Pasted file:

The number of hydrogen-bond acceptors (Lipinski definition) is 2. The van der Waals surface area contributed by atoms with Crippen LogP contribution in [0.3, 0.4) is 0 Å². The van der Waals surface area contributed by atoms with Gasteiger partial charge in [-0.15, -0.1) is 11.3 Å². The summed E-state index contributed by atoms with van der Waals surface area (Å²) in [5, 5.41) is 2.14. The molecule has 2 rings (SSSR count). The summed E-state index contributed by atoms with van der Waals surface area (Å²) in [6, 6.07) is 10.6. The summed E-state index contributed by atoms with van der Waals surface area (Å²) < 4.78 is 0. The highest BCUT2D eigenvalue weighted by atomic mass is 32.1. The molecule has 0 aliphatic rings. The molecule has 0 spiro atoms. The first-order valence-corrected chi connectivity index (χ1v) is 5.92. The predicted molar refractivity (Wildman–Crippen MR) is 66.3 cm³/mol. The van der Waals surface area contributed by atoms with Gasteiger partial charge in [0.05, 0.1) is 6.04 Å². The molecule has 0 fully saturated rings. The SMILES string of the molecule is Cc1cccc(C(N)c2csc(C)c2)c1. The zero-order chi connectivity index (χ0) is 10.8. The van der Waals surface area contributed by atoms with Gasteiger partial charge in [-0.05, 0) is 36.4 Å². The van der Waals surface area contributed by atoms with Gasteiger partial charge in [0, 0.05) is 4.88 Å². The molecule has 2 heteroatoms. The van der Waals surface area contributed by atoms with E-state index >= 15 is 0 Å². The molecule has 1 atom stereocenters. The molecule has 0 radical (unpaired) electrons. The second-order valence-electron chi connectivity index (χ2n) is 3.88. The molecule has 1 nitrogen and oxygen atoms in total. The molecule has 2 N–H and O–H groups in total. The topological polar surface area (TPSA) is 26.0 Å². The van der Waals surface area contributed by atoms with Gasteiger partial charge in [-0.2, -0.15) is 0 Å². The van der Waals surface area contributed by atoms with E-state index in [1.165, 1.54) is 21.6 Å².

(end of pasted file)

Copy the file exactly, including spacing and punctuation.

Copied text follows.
The number of hydrogen-bond acceptors (Lipinski definition) is 2. The van der Waals surface area contributed by atoms with Crippen LogP contribution in [0.3, 0.4) is 0 Å². The van der Waals surface area contributed by atoms with Gasteiger partial charge in [-0.15, -0.1) is 11.3 Å². The summed E-state index contributed by atoms with van der Waals surface area (Å²) in [5, 5.41) is 2.14. The molecule has 2 rings (SSSR count). The summed E-state index contributed by atoms with van der Waals surface area (Å²) in [6, 6.07) is 10.6. The summed E-state index contributed by atoms with van der Waals surface area (Å²) < 4.78 is 0. The highest BCUT2D eigenvalue weighted by atomic mass is 32.1. The molecule has 0 aliphatic rings. The molecule has 0 spiro atoms. The first-order valence-corrected chi connectivity index (χ1v) is 5.92. The predicted molar refractivity (Wildman–Crippen MR) is 66.3 cm³/mol. The van der Waals surface area contributed by atoms with Gasteiger partial charge in [0.05, 0.1) is 6.04 Å². The molecule has 0 fully saturated rings. The SMILES string of the molecule is Cc1cccc(C(N)c2csc(C)c2)c1. The zero-order chi connectivity index (χ0) is 10.8. The van der Waals surface area contributed by atoms with Gasteiger partial charge in [-0.05, 0) is 36.4 Å². The van der Waals surface area contributed by atoms with Gasteiger partial charge in [0, 0.05) is 4.88 Å². The molecule has 2 heteroatoms. The van der Waals surface area contributed by atoms with E-state index >= 15 is 0 Å². The molecule has 1 atom stereocenters. The molecule has 0 radical (unpaired) electrons. The second-order valence-electron chi connectivity index (χ2n) is 3.88. The molecule has 1 nitrogen and oxygen atoms in total. The molecule has 2 N–H and O–H groups in total. The topological polar surface area (TPSA) is 26.0 Å². The van der Waals surface area contributed by atoms with Gasteiger partial charge in [-0.2, -0.15) is 0 Å². The van der Waals surface area contributed by atoms with E-state index in [1.165, 1.54) is 21.6 Å².